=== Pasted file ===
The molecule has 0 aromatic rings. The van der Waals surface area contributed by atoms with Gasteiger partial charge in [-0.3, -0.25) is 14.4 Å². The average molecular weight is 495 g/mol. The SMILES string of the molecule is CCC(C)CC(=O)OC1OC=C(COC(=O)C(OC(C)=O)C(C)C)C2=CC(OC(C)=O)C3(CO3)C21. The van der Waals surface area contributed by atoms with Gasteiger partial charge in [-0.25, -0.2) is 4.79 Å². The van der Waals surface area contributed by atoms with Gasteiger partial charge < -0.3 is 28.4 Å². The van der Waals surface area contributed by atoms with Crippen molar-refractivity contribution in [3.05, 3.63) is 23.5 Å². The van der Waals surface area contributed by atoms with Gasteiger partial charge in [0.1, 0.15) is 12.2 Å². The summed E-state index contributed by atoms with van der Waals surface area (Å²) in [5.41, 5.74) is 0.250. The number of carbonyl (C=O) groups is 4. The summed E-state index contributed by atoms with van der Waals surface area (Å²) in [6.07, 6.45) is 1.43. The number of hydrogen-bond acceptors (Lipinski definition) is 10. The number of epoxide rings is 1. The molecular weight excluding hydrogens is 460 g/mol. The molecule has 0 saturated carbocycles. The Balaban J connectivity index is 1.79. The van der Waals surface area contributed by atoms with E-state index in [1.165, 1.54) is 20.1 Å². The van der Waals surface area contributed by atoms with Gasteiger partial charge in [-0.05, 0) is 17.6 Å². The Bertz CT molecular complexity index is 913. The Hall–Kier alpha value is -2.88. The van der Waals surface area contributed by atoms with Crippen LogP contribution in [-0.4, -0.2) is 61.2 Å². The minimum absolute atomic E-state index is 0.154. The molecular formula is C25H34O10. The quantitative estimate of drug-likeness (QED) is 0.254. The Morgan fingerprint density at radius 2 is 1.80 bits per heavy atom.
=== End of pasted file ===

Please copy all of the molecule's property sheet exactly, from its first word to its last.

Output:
The molecule has 0 aromatic rings. The van der Waals surface area contributed by atoms with Gasteiger partial charge in [-0.3, -0.25) is 14.4 Å². The average molecular weight is 495 g/mol. The SMILES string of the molecule is CCC(C)CC(=O)OC1OC=C(COC(=O)C(OC(C)=O)C(C)C)C2=CC(OC(C)=O)C3(CO3)C21. The van der Waals surface area contributed by atoms with Gasteiger partial charge in [-0.25, -0.2) is 4.79 Å². The van der Waals surface area contributed by atoms with Gasteiger partial charge < -0.3 is 28.4 Å². The van der Waals surface area contributed by atoms with Crippen molar-refractivity contribution in [3.05, 3.63) is 23.5 Å². The van der Waals surface area contributed by atoms with Gasteiger partial charge in [0.1, 0.15) is 12.2 Å². The summed E-state index contributed by atoms with van der Waals surface area (Å²) in [5.41, 5.74) is 0.250. The number of carbonyl (C=O) groups is 4. The summed E-state index contributed by atoms with van der Waals surface area (Å²) in [6.07, 6.45) is 1.43. The number of hydrogen-bond acceptors (Lipinski definition) is 10. The number of epoxide rings is 1. The molecular weight excluding hydrogens is 460 g/mol. The molecule has 0 saturated carbocycles. The Balaban J connectivity index is 1.79. The van der Waals surface area contributed by atoms with E-state index in [1.165, 1.54) is 20.1 Å². The van der Waals surface area contributed by atoms with Gasteiger partial charge in [-0.05, 0) is 17.6 Å². The Bertz CT molecular complexity index is 913. The Hall–Kier alpha value is -2.88. The van der Waals surface area contributed by atoms with Crippen LogP contribution in [-0.4, -0.2) is 61.2 Å². The minimum absolute atomic E-state index is 0.154. The molecular formula is C25H34O10. The quantitative estimate of drug-likeness (QED) is 0.254. The Morgan fingerprint density at radius 2 is 1.80 bits per heavy atom.